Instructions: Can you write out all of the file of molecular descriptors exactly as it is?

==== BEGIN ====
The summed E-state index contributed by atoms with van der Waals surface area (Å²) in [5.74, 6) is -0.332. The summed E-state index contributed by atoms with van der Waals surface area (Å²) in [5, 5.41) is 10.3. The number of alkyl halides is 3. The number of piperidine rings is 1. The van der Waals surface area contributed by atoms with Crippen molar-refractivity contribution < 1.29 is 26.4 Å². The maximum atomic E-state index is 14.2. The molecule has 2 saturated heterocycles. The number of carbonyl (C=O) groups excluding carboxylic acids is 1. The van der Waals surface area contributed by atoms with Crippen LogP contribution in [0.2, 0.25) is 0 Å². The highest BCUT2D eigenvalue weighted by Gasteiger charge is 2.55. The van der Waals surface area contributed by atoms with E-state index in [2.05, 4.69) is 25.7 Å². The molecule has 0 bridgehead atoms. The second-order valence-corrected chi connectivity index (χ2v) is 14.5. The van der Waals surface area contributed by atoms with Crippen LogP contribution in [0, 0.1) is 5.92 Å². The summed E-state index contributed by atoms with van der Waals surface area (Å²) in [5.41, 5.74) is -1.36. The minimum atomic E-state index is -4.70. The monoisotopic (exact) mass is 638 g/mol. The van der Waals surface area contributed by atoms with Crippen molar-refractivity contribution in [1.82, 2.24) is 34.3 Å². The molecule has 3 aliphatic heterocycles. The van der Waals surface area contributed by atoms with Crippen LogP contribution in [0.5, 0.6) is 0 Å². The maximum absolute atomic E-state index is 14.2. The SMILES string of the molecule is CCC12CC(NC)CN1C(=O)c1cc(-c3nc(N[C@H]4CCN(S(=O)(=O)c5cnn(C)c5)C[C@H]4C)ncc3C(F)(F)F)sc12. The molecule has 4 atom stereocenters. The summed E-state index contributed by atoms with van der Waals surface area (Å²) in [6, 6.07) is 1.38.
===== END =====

The summed E-state index contributed by atoms with van der Waals surface area (Å²) in [5.74, 6) is -0.332. The summed E-state index contributed by atoms with van der Waals surface area (Å²) in [5, 5.41) is 10.3. The number of alkyl halides is 3. The number of piperidine rings is 1. The van der Waals surface area contributed by atoms with Crippen molar-refractivity contribution < 1.29 is 26.4 Å². The maximum atomic E-state index is 14.2. The molecule has 2 saturated heterocycles. The number of carbonyl (C=O) groups excluding carboxylic acids is 1. The van der Waals surface area contributed by atoms with Crippen LogP contribution in [0.2, 0.25) is 0 Å². The highest BCUT2D eigenvalue weighted by Gasteiger charge is 2.55. The van der Waals surface area contributed by atoms with E-state index in [2.05, 4.69) is 25.7 Å². The molecule has 0 bridgehead atoms. The second-order valence-corrected chi connectivity index (χ2v) is 14.5. The van der Waals surface area contributed by atoms with Crippen LogP contribution in [0, 0.1) is 5.92 Å². The summed E-state index contributed by atoms with van der Waals surface area (Å²) in [5.41, 5.74) is -1.36. The minimum atomic E-state index is -4.70. The monoisotopic (exact) mass is 638 g/mol. The van der Waals surface area contributed by atoms with Crippen molar-refractivity contribution in [1.82, 2.24) is 34.3 Å². The molecule has 3 aliphatic heterocycles. The van der Waals surface area contributed by atoms with Crippen LogP contribution in [0.5, 0.6) is 0 Å². The maximum absolute atomic E-state index is 14.2. The SMILES string of the molecule is CCC12CC(NC)CN1C(=O)c1cc(-c3nc(N[C@H]4CCN(S(=O)(=O)c5cnn(C)c5)C[C@H]4C)ncc3C(F)(F)F)sc12. The molecule has 4 atom stereocenters. The summed E-state index contributed by atoms with van der Waals surface area (Å²) in [6, 6.07) is 1.38.